Judge Reserves Decision in Case of Profane Anti-Harper Sign in Car

The Canadian Press, April 1, 2016 | Go to article overview

Judge Reserves Decision in Case of Profane Anti-Harper Sign in Car


No ruling in case of profane anti-Harper sign

--

PONOKA, Alta. - A provincial court judge has reserved his decision in the case of an Edmonton man who is fighting a $543 ticket for putting a sign in his car with an expletive aimed at former prime minister Stephen Harper.

Robert Wells was driving home from B.C. when he was pulled over last August by an RCMP officer near Ponoka, Alta., and told to remove the sign.

He refused, saying it was a political statement and he had a right to have it in his window.

Wells devised the handmade, pink "F-k Harper" sign to voice his contempt for Harper's Conservative government.

The officer who gave him the stunting ticket testified Friday, saying the sign could be distracting to other drivers.

The court also heard from a woman who filed the complaint, who testified she saw Wells driving erratically and braking sharply in front of other drivers.

Outside court, she said she complained not because of her political views but because of the expletive on the sign.

"Someone that age should know better than to put profanity on the back of a car, driving where so many young children are out," said Linda Trewin.

But Wells, who represented himself in court, said he knew he had to challenge the ticket because it suppressed his right to freedom of expression. …

The rest of this article is only available to active members of Questia

Already a member? Log in now.

Notes for this article

Add a new note
If you are trying to select text to create highlights or citations, remember that you must now click or tap on the first word, and then click or tap on the last word.
One moment ...
Default project is now your active project.
Project items
Notes
Cite this article

Cited article

Style
Citations are available only to our active members.
Buy instant access to cite pages or passages in MLA 8, MLA 7, APA and Chicago citation styles.

(Einhorn, 1992, p. 25)

(Einhorn 25)

(Einhorn 25)

1. Lois J. Einhorn, Abraham Lincoln, the Orator: Penetrating the Lincoln Legend (Westport, CT: Greenwood Press, 1992), 25, http://www.questia.com/read/27419298.

Note: primary sources have slightly different requirements for citation. Please see these guidelines for more information.

Cited article

Judge Reserves Decision in Case of Profane Anti-Harper Sign in Car
Settings

Settings

Typeface
Text size Smaller Larger Reset View mode
Search within

Search within this article

Look up

Look up a word

  • Dictionary
  • Thesaurus
Please submit a word or phrase above.
Print this page

Print this page

Why can't I print more than one page at a time?

Help
Full screen
Items saved from this article
  • Highlights & Notes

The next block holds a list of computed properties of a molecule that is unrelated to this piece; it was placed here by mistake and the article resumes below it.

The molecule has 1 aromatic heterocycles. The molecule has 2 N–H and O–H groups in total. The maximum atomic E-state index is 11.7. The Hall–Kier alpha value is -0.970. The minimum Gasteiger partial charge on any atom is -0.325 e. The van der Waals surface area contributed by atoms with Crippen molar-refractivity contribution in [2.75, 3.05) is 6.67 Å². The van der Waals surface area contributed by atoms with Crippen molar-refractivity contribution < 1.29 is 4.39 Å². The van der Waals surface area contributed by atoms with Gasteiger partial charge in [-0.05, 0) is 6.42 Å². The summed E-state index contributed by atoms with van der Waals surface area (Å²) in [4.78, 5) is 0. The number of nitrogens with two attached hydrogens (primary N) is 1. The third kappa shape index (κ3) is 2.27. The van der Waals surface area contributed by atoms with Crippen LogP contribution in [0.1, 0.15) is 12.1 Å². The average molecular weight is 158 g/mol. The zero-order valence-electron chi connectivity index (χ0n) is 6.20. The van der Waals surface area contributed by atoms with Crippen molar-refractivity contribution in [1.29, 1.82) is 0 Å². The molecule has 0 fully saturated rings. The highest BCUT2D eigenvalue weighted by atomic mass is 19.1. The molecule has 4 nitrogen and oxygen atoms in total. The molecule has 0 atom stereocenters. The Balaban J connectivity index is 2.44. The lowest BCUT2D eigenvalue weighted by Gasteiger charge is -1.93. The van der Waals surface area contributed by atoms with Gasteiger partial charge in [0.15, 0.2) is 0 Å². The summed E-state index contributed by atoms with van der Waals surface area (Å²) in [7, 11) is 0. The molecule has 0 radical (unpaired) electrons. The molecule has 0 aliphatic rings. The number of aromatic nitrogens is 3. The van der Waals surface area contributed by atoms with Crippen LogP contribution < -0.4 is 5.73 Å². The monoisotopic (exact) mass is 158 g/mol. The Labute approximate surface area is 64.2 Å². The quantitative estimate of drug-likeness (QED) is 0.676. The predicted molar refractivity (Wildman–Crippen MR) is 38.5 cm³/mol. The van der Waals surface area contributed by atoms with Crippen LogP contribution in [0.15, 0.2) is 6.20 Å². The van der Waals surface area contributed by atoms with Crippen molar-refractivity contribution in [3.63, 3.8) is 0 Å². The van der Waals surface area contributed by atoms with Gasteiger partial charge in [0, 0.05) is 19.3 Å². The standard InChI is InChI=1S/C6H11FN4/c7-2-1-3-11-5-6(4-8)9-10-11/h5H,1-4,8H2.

• Citations
Some of your highlights are legacy items.

Highlights saved before July 30, 2012 will not be displayed on their respective source pages.

You can easily re-create the highlights by opening the book page or article, selecting the text, and clicking “Highlight.”

matching results for page

    Questia reader help

    How to highlight and cite specific passages

    1. Click or tap the first word you want to select.
    2. Click or tap the last word you want to select, and you’ll see everything in between get selected.
    3. You’ll then get a menu of options like creating a highlight or a citation from that passage of text.

    OK, got it!

    Cited passage

    Style
    Citations are available only to our active members.
    Buy instant access to cite pages or passages in MLA 8, MLA 7, APA and Chicago citation styles.

    "Portraying himself as an honest, ordinary person helped Lincoln identify with his audiences." (Einhorn, 1992, p. 25).

    "Portraying himself as an honest, ordinary person helped Lincoln identify with his audiences." (Einhorn 25)

    "Portraying himself as an honest, ordinary person helped Lincoln identify with his audiences." (Einhorn 25)

    "Portraying himself as an honest, ordinary person helped Lincoln identify with his audiences."1

    1. Lois J. Einhorn, Abraham Lincoln, the Orator: Penetrating the Lincoln Legend (Westport, CT: Greenwood Press, 1992), 25, http://www.questia.com/read/27419298.

    Cited passage

    Thanks for trying Questia!

    Please continue trying out our research tools, but please note, full functionality is available only to our active members.

    Your work will be lost once you leave this Web page.

    Buy instant access to save your work.

    Already a member? Log in now.

    Search by... Author
    Show... All Results Primary Sources Peer-reviewed

    Oops!

    An unknown error has occurred. Please click the button below to reload the page. If the problem persists, please try again in a little while.